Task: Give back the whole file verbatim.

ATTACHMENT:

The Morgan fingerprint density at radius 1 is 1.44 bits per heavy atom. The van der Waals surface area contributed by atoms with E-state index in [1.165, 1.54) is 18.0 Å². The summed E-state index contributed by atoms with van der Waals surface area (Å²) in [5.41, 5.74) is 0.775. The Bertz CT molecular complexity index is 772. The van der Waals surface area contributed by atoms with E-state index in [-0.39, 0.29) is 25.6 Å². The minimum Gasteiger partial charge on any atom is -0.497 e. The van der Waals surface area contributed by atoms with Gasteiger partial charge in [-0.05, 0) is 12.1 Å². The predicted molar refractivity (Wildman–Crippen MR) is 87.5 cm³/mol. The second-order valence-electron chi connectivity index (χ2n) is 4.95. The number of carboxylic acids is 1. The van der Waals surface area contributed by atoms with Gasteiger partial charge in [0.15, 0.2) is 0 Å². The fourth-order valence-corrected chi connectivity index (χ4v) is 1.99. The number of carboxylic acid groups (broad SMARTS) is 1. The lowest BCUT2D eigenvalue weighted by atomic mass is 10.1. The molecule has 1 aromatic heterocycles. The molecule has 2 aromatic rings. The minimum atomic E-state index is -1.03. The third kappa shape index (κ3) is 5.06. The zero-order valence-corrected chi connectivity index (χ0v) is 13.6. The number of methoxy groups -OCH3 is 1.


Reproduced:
The Morgan fingerprint density at radius 1 is 1.44 bits per heavy atom. The van der Waals surface area contributed by atoms with E-state index in [1.165, 1.54) is 18.0 Å². The summed E-state index contributed by atoms with van der Waals surface area (Å²) in [5.41, 5.74) is 0.775. The Bertz CT molecular complexity index is 772. The van der Waals surface area contributed by atoms with E-state index in [-0.39, 0.29) is 25.6 Å². The minimum Gasteiger partial charge on any atom is -0.497 e. The van der Waals surface area contributed by atoms with Gasteiger partial charge in [-0.05, 0) is 12.1 Å². The predicted molar refractivity (Wildman–Crippen MR) is 87.5 cm³/mol. The second-order valence-electron chi connectivity index (χ2n) is 4.95. The number of carboxylic acids is 1. The van der Waals surface area contributed by atoms with Gasteiger partial charge in [0.15, 0.2) is 0 Å². The fourth-order valence-corrected chi connectivity index (χ4v) is 1.99. The number of carboxylic acid groups (broad SMARTS) is 1. The lowest BCUT2D eigenvalue weighted by atomic mass is 10.1. The molecule has 1 aromatic heterocycles. The molecule has 2 aromatic rings. The minimum atomic E-state index is -1.03. The third kappa shape index (κ3) is 5.06. The zero-order valence-corrected chi connectivity index (χ0v) is 13.6. The number of methoxy groups -OCH3 is 1.